A Swiss real estate think tank (IAZI) annually examines the costs that a property owner should be ready for. Thus, out of CHF 100 gross income from a lease (for instance, on an office space) owners keep on average CHF 70, and CHF 30 are spent on maintenance and other costs associated with the property management, concierge services, gas, water, electricity, taxes and insurance. Management costs account for 4–5 % of annual gross revenue, costs of utilities, as well as minor repairs and concierge services are on average 4–5 %, insurance and other costs — about 5 %. However, utility costs for a facility in good condition are up to 40 % of the total annual expenditures (excluding financing costs).
A great effect on the upkeep costs of a property has its functional designation: investors, who invested solely in residential property (apartment buildings), spend on average CHF 34 out of 100 of their rent income. For real estate of mixed use this figure reaches CHF 33, but for office space — just CHF 15–18.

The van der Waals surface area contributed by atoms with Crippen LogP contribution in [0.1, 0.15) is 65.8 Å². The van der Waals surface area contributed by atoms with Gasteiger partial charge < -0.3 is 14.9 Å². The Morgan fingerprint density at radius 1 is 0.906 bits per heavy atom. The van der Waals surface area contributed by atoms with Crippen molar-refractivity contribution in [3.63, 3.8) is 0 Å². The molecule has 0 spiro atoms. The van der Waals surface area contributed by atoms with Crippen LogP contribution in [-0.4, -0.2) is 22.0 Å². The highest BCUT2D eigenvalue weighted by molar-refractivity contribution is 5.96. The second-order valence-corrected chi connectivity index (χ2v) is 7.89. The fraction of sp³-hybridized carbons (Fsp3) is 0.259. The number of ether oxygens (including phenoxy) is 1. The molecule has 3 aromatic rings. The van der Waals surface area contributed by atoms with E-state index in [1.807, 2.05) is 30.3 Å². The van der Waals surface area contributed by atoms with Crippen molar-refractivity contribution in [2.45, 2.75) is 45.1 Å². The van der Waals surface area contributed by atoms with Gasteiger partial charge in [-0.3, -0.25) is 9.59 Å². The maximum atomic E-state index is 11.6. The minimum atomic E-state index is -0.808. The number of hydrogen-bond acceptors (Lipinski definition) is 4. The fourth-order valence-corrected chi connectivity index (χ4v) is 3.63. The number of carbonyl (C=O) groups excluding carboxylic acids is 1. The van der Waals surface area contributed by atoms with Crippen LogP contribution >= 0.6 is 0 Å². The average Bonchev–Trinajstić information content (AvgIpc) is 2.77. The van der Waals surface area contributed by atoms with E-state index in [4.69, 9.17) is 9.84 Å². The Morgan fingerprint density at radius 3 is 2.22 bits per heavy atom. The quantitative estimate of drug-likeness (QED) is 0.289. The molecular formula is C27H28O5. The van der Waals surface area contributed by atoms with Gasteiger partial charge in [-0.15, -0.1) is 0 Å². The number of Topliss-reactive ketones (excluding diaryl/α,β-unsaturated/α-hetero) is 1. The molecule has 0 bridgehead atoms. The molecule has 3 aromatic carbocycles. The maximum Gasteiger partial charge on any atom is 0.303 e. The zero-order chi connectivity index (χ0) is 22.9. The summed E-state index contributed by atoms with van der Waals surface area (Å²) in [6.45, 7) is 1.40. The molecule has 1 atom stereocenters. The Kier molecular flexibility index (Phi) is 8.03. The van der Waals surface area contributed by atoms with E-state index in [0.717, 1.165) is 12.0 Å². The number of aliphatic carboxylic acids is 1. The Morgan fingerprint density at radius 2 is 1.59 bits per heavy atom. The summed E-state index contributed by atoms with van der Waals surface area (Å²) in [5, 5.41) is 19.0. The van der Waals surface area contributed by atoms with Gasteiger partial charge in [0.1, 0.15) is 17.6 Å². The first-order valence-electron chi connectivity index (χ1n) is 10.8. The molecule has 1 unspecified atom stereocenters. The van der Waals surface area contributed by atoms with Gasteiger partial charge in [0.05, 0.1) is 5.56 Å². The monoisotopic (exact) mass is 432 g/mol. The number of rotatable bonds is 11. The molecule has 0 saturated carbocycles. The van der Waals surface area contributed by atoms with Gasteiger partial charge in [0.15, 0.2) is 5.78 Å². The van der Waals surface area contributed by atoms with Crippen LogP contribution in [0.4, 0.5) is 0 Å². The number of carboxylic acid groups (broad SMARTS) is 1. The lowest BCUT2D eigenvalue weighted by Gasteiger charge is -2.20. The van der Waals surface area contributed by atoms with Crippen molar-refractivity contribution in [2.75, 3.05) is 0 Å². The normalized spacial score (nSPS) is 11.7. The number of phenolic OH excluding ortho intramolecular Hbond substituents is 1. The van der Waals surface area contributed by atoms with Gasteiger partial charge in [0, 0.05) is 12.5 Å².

Functional designation of a property
In addition to location and differences in maintenance costs, the functional designation of a property plays an important role, as the property might be intended only for office space, production, retail, etc.
A building originally constructed for production will have higher gross returns than an office building.
It is believed that special-purpose buildings designed to house manufacturing firms have a higher risk of vacancy in comparison to office buildings (largely because office space, if necessary, is easier to convert for other purposes, such as apartments or a hotel).
Construction year and condition of building
Newly constructed buildings tend to produce lower gross yield (average of 6 %) than older ones (average of 8.2 %). The old buildings in the French-speaking Switzerland offer the highest rate of return, though they also pose a greater risk, as they require major repairs. Therefore, when buying a property, it is very important to evaluate the building and to assess its future maintenance costs for 5–10–15–20 years, and to project these costs on the revenue. It is very common to think at first glance that a property has a yield of 8–10 %, but when taking into account repair costs, the figure can decline to 6–7 %.